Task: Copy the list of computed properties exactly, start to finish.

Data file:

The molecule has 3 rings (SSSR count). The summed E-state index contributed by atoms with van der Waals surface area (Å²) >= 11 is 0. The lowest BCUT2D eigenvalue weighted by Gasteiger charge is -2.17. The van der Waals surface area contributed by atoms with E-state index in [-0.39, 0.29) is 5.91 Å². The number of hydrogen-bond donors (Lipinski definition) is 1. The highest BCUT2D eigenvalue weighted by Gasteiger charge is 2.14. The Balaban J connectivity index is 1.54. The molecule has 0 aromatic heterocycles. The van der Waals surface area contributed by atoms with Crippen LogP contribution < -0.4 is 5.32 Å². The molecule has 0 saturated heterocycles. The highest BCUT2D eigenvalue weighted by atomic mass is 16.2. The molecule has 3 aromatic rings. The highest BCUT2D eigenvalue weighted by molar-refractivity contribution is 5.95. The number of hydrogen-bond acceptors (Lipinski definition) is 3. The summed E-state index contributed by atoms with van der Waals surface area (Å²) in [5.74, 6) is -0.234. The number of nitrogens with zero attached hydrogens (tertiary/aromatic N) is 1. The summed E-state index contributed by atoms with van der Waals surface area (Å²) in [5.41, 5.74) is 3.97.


The molecule has 3 rings (SSSR count). The summed E-state index contributed by atoms with van der Waals surface area (Å²) >= 11 is 0. The lowest BCUT2D eigenvalue weighted by Gasteiger charge is -2.17. The van der Waals surface area contributed by atoms with E-state index in [-0.39, 0.29) is 5.91 Å². The number of hydrogen-bond donors (Lipinski definition) is 1. The highest BCUT2D eigenvalue weighted by Gasteiger charge is 2.14. The Balaban J connectivity index is 1.54. The molecule has 0 aromatic heterocycles. The van der Waals surface area contributed by atoms with Crippen LogP contribution < -0.4 is 5.32 Å². The molecule has 0 saturated heterocycles. The highest BCUT2D eigenvalue weighted by atomic mass is 16.2. The molecule has 3 aromatic rings. The highest BCUT2D eigenvalue weighted by molar-refractivity contribution is 5.95. The number of hydrogen-bond acceptors (Lipinski definition) is 3. The summed E-state index contributed by atoms with van der Waals surface area (Å²) in [5.74, 6) is -0.234. The number of nitrogens with zero attached hydrogens (tertiary/aromatic N) is 1. The summed E-state index contributed by atoms with van der Waals surface area (Å²) in [5.41, 5.74) is 3.97.